Thursday, June 20, 2013

Attention supply teachers!

Or normal teachers, or RE teachers...

I want to tell you about a game that can bring joy to the most trying class. It takes no equipment. It takes no preparation. It works 100% of the time. It is a gift to us all.

The game? Silly Sausage.

It has no educational value (you can tell the kids this - it will make them want to play even more!)

You get 2 kids and stand them facing each other about 5m apart. One says 'silly' and the other responds with 'sausage'. If one of them laughs or smiles, then they are out and replaced with another kid. If neither laughs, they both take a step forward (towards each other) and say it again and again. The rest of the class watch on silently and point if either kid smiles. Most kids last for about 2 seconds, but if they keep a straight face, they keep on taking steps forward until they are about 20cm apart. The kids keep count of how many other kids they 'defeat'. The child with the most victories after everyone has had a turn plays against the kid who is left in at the end, and a winner is announced.

See? Absolutely no educational value.

But it's gold. Here's how it works:

1. You walk in to a class of random kids who are planning on misbehaving for you and tell them that after they've done their maths (or whatever) you'll all play a game. Stress that you don't cope with noise at all and they'll have to work in absolute silence. Be a cow and follow through on this. Warn kids once, then move them. Take on the kid who takes you on. Win. Make the kids work silently. "I'm sorry. I don't handle noise. You have to be quiet."

2. Introduce the game. Tell them again that it has no educational value. Explain how to play. Demonstrate (it's fine/good if you lose and laugh. The kids will like that.)

3. Play the game. Notice how:
- the kids who gave you the most trouble during the maths are the best at the game? (Silly Sausage favours ASD.) Build them up with this. Tell them that if they work well in English they can have a rematch.
- It is a good team building game. People look closely at each other's faces and notice the smallest changes in expression. People feel accepted.
- Everyone laughs. When one person laughs, everyone else joins in. There's lots of happy hormones flying around the room. It's a great release.
- Suddenly all the kids like you. All your cow like insisting-on-quiet behaviour is forgotten. You are the teacher who gave everyone good feelings.
-The kids are happy to work silently on their English for the next hour.

Silly Sausage. Golden game. Everyone wins.


  1. Would you consider running for PM? I think our country needs you.

  2. I could be the speaker and have the politicians play silly sausage across the floor of parliament.

    1. "It is a good team building game. People look closely at each other's faces and notice the smallest changes in expression. People feel accepted." Hmmmm - there might be a particular political party who would pay you good money to come and run the game in caucus.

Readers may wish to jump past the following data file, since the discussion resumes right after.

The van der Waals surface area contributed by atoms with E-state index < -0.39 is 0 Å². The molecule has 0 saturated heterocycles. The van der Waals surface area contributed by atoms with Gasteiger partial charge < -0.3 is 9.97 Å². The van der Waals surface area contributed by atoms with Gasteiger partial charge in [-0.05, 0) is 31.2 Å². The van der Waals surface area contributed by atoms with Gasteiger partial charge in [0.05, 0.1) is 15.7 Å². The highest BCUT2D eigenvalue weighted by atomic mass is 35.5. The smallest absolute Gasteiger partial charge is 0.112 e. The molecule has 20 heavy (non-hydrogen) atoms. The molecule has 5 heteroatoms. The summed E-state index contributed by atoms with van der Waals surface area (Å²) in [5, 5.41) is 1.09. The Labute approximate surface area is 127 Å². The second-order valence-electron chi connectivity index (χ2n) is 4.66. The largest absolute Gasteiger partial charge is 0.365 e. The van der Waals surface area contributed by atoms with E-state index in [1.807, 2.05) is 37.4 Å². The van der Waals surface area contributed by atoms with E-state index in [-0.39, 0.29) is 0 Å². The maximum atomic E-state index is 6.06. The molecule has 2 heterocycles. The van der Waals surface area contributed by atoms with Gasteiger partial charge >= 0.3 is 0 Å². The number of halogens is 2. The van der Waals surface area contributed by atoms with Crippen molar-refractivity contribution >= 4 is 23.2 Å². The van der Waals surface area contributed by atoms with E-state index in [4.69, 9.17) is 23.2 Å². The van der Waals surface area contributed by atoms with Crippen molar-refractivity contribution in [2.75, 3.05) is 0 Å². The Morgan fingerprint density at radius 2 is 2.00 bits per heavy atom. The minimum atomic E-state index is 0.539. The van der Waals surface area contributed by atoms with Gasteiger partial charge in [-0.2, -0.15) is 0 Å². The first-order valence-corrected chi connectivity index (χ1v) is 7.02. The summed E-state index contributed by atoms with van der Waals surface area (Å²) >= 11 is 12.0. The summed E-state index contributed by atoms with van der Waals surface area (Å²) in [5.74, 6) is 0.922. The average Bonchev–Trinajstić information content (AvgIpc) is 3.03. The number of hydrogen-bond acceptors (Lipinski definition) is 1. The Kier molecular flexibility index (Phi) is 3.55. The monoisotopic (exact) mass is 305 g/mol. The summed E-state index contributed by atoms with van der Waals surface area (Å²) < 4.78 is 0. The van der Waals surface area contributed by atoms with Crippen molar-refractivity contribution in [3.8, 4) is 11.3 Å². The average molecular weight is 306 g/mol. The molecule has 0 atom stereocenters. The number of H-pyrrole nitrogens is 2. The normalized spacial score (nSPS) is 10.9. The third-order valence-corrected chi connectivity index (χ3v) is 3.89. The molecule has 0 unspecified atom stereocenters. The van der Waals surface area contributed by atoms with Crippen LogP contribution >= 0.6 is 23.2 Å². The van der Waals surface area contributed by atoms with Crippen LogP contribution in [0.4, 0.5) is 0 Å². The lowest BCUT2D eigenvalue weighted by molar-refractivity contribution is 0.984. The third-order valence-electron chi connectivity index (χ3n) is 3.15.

3. Okay, first I need to say that I *love* the sound of Silly Sausage, and having taught some (small) classes its benefits are impressive. But the real reason I'm commenting is to ask a question that has nothing to do with your post!?! (Sorry, don't have other contact details for you.)

    My question's about hearing the beat in music, and it will take a little explaining I'm afraid. I'm a (I think very good ;)) salsa dancer and normally I can hear and dance to the beat without any effort. But on occasion - and a little more often recently - a song will start and I just don't hear it and have to dance really simply for a while before I do. So I went dancing last night and this happened twice but both times I recovered okay... but *then* it happened a third time and I just couldn't work it out. I was listening to the music, trying to pick up the beat, but it was as if there was just a mass of sound, as if there was no longer any beat. This made it almost impossible to dance, but luckily the song was soon over, so I apologised and excused myself. So my question is, have you heard of this before? Do you know why this would happen? Is it normal? I would hate for it to become a thing for me! Thanks for your help!

    1. I'm no dancer, but I think the thing about Salsa music is that the beat is buried beneath heaps of rhythm. The accents are all over the place so you can't actually *hear* the beat. You have to feel it.

      Maybe listen to some salsa music like this and start rocking your body a bit and see if you can feel the beat. Start it at a random spot and practice just picking it up. My suspicion is that listening really hard is just going to confuse you. There is so much going on in the music!

      Good luck!

    2. No but the thing is that I can normally do it - and have been able to for years now - without any problem. That's why it was so disturbing to all-of-a-sudden lose the knack! But here's hoping it was just a weird random thing.

    3. I think you psyched yourself out. Over thought it.

    4. Yeah. I think you're probably right. We can do crazy stuff to ourselves :/ Oh and perhaps you'll be interested in knowing that the key (la clave) to salsa music is two sticks called "la clave". This video does a great job of explaining it (though the introductory song is 2/3 clave, not 3/2 which is a little confusing). In many songs you can't actually hear them but, you're right, you should always be able to feel their grounding presence. I love the clave! May it ever be my friend! Thanks for listening :)

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